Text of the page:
Silvia E. Newell, Ph.D. (Advisor); Rebecca Teed, Ph.D. (Committee Member); Mark J. McCarthy, Ph.D. (Committee Member); Erik Jeppesen, Ph.D. (Other)
Master of Science (MS)
Harmful algal blooms (HABs) impact lakes worldwide and are caused by excess nitrogen (N) and phosphorus (P) loading from watersheds. Climate warming and nutrient loading effects on N cycling were examined in shallow lake mesocosms in Denmark. N loading to some mesocosms ceased in June 2018 and resumed in June 2019. Ammonium (NH4+) uptake, regeneration, and nitrification and nitrate uptake rates were evaluated. High nutrient, ambient temperature mesocosms exhibited the highest NH4+ cycling rates. Before resumption of N loading in high nutrient mesocosms, NH4+ regeneration supported 46 % of potential microbial NH4+ demand, versus 24 % with N loading. Nutrient additions generally had a larger effect on rates than temperature changes; however, community structure (phytoplankton versus macrophytes) was the best predictor of NH4+ dynamics. In eutrophic, shallow lakes, where internal NH4+ regeneration can sustain HABs, as observed in some mesocosms, management strategies should aim to reduce external N and P loads and, if deemed necessary, implement biomanipulation methods to obtain macrophyte-dominated, clear-water states.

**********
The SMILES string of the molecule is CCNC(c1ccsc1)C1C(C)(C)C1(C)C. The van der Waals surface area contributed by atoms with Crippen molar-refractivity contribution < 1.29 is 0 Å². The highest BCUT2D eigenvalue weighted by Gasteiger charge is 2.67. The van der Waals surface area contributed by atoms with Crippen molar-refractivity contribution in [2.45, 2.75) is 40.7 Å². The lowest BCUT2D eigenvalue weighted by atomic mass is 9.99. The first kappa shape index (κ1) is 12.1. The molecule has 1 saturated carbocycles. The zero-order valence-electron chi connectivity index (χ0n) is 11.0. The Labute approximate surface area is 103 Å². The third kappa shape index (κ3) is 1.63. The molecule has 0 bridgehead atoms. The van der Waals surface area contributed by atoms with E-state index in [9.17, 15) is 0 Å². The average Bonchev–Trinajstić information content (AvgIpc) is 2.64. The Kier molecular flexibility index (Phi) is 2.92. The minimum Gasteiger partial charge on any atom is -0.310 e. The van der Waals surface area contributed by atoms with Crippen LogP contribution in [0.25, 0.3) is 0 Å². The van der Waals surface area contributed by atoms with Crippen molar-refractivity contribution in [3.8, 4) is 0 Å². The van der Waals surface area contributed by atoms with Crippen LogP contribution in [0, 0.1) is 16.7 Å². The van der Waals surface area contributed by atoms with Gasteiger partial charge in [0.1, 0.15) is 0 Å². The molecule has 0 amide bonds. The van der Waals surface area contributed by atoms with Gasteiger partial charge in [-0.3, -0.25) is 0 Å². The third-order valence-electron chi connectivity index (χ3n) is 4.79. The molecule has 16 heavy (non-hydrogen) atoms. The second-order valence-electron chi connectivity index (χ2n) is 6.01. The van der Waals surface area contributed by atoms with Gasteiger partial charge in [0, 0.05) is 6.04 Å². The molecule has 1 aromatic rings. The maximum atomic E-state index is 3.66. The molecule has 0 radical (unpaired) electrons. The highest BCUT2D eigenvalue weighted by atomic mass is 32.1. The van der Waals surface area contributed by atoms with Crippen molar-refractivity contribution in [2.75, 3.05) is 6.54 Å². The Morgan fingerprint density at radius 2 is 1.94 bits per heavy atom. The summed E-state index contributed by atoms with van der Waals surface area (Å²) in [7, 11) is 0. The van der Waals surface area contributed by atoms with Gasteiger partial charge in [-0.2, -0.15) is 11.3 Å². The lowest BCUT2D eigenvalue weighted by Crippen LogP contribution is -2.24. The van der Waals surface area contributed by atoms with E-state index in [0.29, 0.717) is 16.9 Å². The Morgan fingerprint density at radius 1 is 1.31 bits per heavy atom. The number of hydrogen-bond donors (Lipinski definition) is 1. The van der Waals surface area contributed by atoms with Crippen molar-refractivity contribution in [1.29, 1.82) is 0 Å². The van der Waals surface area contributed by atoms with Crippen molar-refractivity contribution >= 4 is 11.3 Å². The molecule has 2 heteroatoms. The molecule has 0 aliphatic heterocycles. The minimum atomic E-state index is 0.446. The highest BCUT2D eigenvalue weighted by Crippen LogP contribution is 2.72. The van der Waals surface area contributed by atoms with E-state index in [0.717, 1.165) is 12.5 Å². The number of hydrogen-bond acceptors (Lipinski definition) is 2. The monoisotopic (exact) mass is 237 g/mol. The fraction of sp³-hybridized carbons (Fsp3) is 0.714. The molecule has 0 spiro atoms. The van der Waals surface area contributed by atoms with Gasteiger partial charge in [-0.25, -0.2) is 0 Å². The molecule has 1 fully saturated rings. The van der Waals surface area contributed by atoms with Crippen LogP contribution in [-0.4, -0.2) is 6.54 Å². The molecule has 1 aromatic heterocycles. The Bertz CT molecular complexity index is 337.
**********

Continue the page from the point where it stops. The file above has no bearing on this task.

Year Degree Awarded
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